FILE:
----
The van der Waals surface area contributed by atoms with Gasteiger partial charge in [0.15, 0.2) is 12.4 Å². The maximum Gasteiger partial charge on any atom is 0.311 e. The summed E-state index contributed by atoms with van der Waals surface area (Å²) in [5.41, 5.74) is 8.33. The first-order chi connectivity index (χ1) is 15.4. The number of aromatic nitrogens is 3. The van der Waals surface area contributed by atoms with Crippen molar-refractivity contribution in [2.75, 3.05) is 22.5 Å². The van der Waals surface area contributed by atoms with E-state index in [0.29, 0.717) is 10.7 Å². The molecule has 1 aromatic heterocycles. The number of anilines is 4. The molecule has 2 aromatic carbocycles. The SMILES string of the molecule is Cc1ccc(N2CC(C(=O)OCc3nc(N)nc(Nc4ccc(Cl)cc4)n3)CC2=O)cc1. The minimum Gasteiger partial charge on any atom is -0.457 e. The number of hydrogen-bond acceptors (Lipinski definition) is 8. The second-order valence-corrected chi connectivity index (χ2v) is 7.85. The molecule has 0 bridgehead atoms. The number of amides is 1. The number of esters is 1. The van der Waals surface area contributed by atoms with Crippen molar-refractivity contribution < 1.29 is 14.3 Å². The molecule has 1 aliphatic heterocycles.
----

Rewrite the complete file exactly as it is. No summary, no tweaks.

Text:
The van der Waals surface area contributed by atoms with Gasteiger partial charge in [0.15, 0.2) is 12.4 Å². The maximum Gasteiger partial charge on any atom is 0.311 e. The summed E-state index contributed by atoms with van der Waals surface area (Å²) in [5.41, 5.74) is 8.33. The first-order chi connectivity index (χ1) is 15.4. The number of aromatic nitrogens is 3. The van der Waals surface area contributed by atoms with Crippen molar-refractivity contribution in [2.75, 3.05) is 22.5 Å². The van der Waals surface area contributed by atoms with E-state index in [0.29, 0.717) is 10.7 Å². The molecule has 1 aromatic heterocycles. The number of anilines is 4. The molecule has 2 aromatic carbocycles. The SMILES string of the molecule is Cc1ccc(N2CC(C(=O)OCc3nc(N)nc(Nc4ccc(Cl)cc4)n3)CC2=O)cc1. The minimum Gasteiger partial charge on any atom is -0.457 e. The number of hydrogen-bond acceptors (Lipinski definition) is 8. The second-order valence-corrected chi connectivity index (χ2v) is 7.85. The molecule has 0 bridgehead atoms. The number of amides is 1. The number of esters is 1. The van der Waals surface area contributed by atoms with Crippen molar-refractivity contribution < 1.29 is 14.3 Å². The molecule has 1 aliphatic heterocycles.